Many Floridians have found that their homeowners' premiums have risen dramatically over the past couple of years. In fact, Floridians currently pay the highest premiums in the nation, at an average of $6,000.
But it reportedly isn't just average Floridians who are feeling the financial pinch of homeowners insurance. The New York Post is reporting in September of 2023 that Florida's most wealthy neighborhoods are also paying much more.
Over $600K For Homeowners Insurance On Star Island: According to Profile Miami reporting in March of 2023, Miami's Star Island is the most expensive neighborhood in the United States, with the median home price at around $40.2 million.
In September of 2023, The New York Post referenced Bloomberg in reporting that a home on Star Island which was insured for $60 million is now paying $750,000 in premiums for less coverage than he had last year.
Another homeowner with a multi-million dollar home was profiled as receiving a premium of $622,000.
Another reported that his premium went up 62% from last year, so he chose to pay off his mortgage to give himself more options for cheaper insurance.
An Expert Says The Costs Are Justified: Redfin’s chief economist Daryl Fairweather told The New York Post that the high premiums are “justified by the expensive materials in the home or the contents of the home.” He also cited "rising costs of construction materials and labor..."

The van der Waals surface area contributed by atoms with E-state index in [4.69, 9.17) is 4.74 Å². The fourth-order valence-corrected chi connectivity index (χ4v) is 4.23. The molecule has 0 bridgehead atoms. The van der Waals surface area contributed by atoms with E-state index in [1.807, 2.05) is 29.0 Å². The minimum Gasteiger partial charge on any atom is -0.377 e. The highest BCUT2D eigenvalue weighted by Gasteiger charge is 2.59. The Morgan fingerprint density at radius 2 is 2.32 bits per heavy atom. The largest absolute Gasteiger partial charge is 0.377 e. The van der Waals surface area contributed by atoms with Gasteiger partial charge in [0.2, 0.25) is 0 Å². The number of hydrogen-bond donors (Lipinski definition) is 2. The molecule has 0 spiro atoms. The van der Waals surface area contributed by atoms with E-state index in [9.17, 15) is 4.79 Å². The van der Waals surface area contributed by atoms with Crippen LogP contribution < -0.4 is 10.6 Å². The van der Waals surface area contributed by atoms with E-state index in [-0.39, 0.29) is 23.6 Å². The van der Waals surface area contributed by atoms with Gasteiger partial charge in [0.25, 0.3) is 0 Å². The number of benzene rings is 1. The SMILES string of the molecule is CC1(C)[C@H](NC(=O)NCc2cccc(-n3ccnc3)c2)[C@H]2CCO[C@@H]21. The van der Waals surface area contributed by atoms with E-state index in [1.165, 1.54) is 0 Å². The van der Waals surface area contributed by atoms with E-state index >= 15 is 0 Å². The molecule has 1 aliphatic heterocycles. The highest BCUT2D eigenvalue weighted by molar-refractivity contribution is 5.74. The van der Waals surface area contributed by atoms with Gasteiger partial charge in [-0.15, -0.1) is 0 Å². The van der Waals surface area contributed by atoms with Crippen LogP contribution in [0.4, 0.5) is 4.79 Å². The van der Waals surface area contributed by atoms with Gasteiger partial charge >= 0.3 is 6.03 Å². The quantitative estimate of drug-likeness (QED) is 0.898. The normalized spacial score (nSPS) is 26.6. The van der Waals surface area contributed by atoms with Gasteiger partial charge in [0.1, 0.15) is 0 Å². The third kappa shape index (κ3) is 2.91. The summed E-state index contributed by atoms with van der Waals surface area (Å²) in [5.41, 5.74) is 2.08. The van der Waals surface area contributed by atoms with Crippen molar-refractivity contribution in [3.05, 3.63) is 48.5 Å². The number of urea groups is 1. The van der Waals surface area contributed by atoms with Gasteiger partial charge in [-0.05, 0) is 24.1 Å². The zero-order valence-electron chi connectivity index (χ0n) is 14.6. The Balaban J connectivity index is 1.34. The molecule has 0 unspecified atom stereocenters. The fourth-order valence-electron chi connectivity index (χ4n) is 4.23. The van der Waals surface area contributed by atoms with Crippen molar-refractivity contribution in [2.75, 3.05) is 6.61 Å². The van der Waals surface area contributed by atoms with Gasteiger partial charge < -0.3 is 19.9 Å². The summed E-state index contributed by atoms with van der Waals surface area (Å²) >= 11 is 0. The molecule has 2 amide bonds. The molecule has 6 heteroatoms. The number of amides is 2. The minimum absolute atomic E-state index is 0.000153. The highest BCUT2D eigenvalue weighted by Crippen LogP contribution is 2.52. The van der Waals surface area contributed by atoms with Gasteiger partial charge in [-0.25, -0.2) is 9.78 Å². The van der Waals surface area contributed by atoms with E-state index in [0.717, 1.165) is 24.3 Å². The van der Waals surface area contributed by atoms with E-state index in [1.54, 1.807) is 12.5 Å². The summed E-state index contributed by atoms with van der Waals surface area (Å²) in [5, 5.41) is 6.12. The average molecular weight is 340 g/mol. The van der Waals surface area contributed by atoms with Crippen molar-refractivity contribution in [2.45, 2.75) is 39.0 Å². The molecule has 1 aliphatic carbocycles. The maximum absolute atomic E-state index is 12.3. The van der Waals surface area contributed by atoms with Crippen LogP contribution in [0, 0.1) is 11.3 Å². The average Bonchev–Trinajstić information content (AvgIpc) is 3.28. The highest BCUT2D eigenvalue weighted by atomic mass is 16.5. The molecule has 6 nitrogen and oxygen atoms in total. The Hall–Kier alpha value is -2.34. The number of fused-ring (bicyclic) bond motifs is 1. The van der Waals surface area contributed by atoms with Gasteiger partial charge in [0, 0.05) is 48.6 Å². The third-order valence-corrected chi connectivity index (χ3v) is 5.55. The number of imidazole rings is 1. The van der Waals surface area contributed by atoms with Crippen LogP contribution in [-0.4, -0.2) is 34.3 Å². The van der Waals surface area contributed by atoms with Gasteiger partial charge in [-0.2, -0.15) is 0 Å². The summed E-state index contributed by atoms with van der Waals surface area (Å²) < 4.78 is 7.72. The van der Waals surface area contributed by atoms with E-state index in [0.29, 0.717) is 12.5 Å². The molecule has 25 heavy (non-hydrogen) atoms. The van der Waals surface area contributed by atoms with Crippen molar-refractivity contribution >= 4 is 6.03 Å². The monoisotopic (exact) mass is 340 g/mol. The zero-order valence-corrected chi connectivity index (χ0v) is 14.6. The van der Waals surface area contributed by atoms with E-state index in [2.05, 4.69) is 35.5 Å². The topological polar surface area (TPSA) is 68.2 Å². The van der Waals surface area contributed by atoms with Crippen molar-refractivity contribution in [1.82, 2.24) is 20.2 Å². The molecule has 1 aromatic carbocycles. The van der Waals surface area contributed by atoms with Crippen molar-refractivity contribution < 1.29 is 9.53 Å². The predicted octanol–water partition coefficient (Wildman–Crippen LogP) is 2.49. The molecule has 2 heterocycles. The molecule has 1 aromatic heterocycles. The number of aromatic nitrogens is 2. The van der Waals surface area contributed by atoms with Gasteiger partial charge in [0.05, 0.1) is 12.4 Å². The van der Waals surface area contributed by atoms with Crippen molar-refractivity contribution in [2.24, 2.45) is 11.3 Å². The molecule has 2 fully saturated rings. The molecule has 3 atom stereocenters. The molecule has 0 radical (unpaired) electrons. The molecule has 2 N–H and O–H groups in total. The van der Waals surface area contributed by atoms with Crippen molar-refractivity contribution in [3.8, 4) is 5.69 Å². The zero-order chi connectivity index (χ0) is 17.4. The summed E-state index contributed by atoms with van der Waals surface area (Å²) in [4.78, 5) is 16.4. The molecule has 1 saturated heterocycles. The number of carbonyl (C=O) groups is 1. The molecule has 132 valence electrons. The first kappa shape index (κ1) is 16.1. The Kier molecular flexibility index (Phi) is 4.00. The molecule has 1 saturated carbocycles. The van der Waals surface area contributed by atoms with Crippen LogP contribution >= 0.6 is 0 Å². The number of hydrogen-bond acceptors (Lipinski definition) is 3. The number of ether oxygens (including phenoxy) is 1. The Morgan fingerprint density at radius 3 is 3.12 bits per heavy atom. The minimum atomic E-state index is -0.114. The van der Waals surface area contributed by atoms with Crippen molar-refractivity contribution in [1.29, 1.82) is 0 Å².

A Recent Survey Found That More Floridians Are "Self Insuring:" As you might imagine, some Floridians cannot afford the rising homeowners premiums. So some who do not have a mortgage that requires insurance have opted to "self insure," or to save the amount of money that they would pay out to insurance companies and use that money for any necessary repairs.
A survey in the fall of 2023 by the Insurance Information Institute indicated that 20% of Floridian respondents said that they are self-insuring, which is up from 8% in 2016.
Tasha Carter, Florida's consumer advocate, told WESH that self-insuring is risky. She explained, in part:
“Most homeowners just don't have the available funds to be able to cover a catastrophic loss. For example, if your home completely burns down due to a fire, how many homeowners actually have the necessary funds available to be able to rebuild that home in its entirety?”
In lieu of self-insuring, Carter suggested bundling policies, raising your deductible, and asking about applicable discounts.